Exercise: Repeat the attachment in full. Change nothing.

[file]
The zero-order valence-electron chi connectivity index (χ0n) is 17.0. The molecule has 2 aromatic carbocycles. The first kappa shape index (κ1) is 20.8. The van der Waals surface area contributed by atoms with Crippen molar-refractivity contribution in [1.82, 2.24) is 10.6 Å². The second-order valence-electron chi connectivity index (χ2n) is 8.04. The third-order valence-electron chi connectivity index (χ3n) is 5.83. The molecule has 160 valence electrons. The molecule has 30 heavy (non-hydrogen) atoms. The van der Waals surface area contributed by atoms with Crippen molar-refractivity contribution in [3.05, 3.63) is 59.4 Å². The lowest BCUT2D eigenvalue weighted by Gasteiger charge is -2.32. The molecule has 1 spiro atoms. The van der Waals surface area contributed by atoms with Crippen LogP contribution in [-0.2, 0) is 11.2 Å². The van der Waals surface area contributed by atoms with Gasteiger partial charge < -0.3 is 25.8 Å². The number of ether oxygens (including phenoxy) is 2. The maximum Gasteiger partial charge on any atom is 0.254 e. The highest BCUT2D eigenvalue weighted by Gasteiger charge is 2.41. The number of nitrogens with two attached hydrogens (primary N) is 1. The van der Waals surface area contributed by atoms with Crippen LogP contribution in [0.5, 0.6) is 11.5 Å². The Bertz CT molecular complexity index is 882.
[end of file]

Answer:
The zero-order valence-electron chi connectivity index (χ0n) is 17.0. The molecule has 2 aromatic carbocycles. The first kappa shape index (κ1) is 20.8. The van der Waals surface area contributed by atoms with Crippen molar-refractivity contribution in [1.82, 2.24) is 10.6 Å². The second-order valence-electron chi connectivity index (χ2n) is 8.04. The third-order valence-electron chi connectivity index (χ3n) is 5.83. The molecule has 160 valence electrons. The molecule has 30 heavy (non-hydrogen) atoms. The van der Waals surface area contributed by atoms with Crippen molar-refractivity contribution in [3.05, 3.63) is 59.4 Å². The lowest BCUT2D eigenvalue weighted by Gasteiger charge is -2.32. The molecule has 1 spiro atoms. The van der Waals surface area contributed by atoms with Crippen LogP contribution in [-0.2, 0) is 11.2 Å². The van der Waals surface area contributed by atoms with Gasteiger partial charge < -0.3 is 25.8 Å². The number of ether oxygens (including phenoxy) is 2. The maximum Gasteiger partial charge on any atom is 0.254 e. The highest BCUT2D eigenvalue weighted by Gasteiger charge is 2.41. The number of nitrogens with two attached hydrogens (primary N) is 1. The van der Waals surface area contributed by atoms with Crippen LogP contribution in [0.5, 0.6) is 11.5 Å². The Bertz CT molecular complexity index is 882.